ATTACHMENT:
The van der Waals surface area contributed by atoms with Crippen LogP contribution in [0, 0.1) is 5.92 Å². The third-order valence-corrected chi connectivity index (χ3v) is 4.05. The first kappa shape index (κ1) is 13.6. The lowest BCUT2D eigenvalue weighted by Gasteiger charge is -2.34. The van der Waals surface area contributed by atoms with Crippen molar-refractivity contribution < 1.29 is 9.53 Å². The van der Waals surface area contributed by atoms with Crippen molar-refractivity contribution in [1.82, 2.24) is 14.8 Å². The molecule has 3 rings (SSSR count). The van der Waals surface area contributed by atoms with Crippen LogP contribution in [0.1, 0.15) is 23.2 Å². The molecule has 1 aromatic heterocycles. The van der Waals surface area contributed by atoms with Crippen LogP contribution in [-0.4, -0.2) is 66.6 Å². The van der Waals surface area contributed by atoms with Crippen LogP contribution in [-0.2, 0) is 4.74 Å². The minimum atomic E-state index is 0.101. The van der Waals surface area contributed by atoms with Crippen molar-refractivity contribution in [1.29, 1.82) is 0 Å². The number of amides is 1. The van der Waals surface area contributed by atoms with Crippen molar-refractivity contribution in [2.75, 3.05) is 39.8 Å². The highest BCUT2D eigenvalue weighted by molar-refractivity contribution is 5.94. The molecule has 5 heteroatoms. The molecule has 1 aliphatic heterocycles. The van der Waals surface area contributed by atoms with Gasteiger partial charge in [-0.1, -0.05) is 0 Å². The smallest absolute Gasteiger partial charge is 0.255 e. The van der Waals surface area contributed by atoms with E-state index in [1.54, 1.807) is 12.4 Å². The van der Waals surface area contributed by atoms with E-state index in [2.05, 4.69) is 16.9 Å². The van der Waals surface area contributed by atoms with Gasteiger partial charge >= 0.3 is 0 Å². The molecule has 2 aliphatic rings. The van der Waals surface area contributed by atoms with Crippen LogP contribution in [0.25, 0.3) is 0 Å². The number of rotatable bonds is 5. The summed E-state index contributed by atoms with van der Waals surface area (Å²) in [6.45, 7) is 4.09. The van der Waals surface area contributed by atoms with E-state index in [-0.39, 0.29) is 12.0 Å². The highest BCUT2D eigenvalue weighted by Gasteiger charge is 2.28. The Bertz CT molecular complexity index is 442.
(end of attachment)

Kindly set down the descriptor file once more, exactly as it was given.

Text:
The van der Waals surface area contributed by atoms with Crippen LogP contribution in [0, 0.1) is 5.92 Å². The third-order valence-corrected chi connectivity index (χ3v) is 4.05. The first kappa shape index (κ1) is 13.6. The lowest BCUT2D eigenvalue weighted by Gasteiger charge is -2.34. The van der Waals surface area contributed by atoms with Crippen molar-refractivity contribution < 1.29 is 9.53 Å². The van der Waals surface area contributed by atoms with Crippen molar-refractivity contribution in [1.82, 2.24) is 14.8 Å². The molecule has 3 rings (SSSR count). The van der Waals surface area contributed by atoms with Crippen LogP contribution in [0.1, 0.15) is 23.2 Å². The molecule has 1 aromatic heterocycles. The van der Waals surface area contributed by atoms with Crippen LogP contribution in [-0.4, -0.2) is 66.6 Å². The van der Waals surface area contributed by atoms with Crippen LogP contribution in [-0.2, 0) is 4.74 Å². The minimum atomic E-state index is 0.101. The van der Waals surface area contributed by atoms with Crippen molar-refractivity contribution in [1.29, 1.82) is 0 Å². The number of amides is 1. The van der Waals surface area contributed by atoms with Crippen molar-refractivity contribution in [2.75, 3.05) is 39.8 Å². The highest BCUT2D eigenvalue weighted by molar-refractivity contribution is 5.94. The molecule has 5 heteroatoms. The molecule has 1 aliphatic heterocycles. The van der Waals surface area contributed by atoms with Gasteiger partial charge in [-0.1, -0.05) is 0 Å². The smallest absolute Gasteiger partial charge is 0.255 e. The van der Waals surface area contributed by atoms with E-state index in [1.54, 1.807) is 12.4 Å². The van der Waals surface area contributed by atoms with E-state index in [2.05, 4.69) is 16.9 Å². The van der Waals surface area contributed by atoms with Gasteiger partial charge >= 0.3 is 0 Å². The molecule has 2 aliphatic rings. The van der Waals surface area contributed by atoms with Crippen LogP contribution in [0.25, 0.3) is 0 Å². The number of rotatable bonds is 5. The summed E-state index contributed by atoms with van der Waals surface area (Å²) in [6.45, 7) is 4.09. The van der Waals surface area contributed by atoms with E-state index in [-0.39, 0.29) is 12.0 Å². The highest BCUT2D eigenvalue weighted by Gasteiger charge is 2.28. The Bertz CT molecular complexity index is 442.